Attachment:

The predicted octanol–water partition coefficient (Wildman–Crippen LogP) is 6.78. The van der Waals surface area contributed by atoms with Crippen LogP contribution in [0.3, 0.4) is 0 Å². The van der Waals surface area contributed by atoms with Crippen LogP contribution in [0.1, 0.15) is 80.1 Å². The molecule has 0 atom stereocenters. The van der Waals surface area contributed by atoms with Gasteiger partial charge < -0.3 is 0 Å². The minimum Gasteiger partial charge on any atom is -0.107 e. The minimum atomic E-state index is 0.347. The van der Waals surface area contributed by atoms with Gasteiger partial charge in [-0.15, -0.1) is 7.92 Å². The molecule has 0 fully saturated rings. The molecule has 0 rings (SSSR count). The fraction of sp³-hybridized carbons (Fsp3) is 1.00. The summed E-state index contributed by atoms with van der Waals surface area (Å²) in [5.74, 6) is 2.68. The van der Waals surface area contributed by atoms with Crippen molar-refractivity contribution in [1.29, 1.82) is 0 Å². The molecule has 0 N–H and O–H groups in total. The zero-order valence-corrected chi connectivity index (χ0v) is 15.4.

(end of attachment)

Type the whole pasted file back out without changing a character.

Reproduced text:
The predicted octanol–water partition coefficient (Wildman–Crippen LogP) is 6.78. The van der Waals surface area contributed by atoms with Crippen LogP contribution in [0.3, 0.4) is 0 Å². The van der Waals surface area contributed by atoms with Crippen LogP contribution in [0.1, 0.15) is 80.1 Å². The molecule has 0 atom stereocenters. The van der Waals surface area contributed by atoms with Gasteiger partial charge < -0.3 is 0 Å². The minimum Gasteiger partial charge on any atom is -0.107 e. The minimum atomic E-state index is 0.347. The van der Waals surface area contributed by atoms with Gasteiger partial charge in [-0.15, -0.1) is 7.92 Å². The molecule has 0 fully saturated rings. The molecule has 0 rings (SSSR count). The fraction of sp³-hybridized carbons (Fsp3) is 1.00. The summed E-state index contributed by atoms with van der Waals surface area (Å²) in [5.74, 6) is 2.68. The van der Waals surface area contributed by atoms with Crippen molar-refractivity contribution in [1.29, 1.82) is 0 Å². The molecule has 0 N–H and O–H groups in total. The zero-order valence-corrected chi connectivity index (χ0v) is 15.4.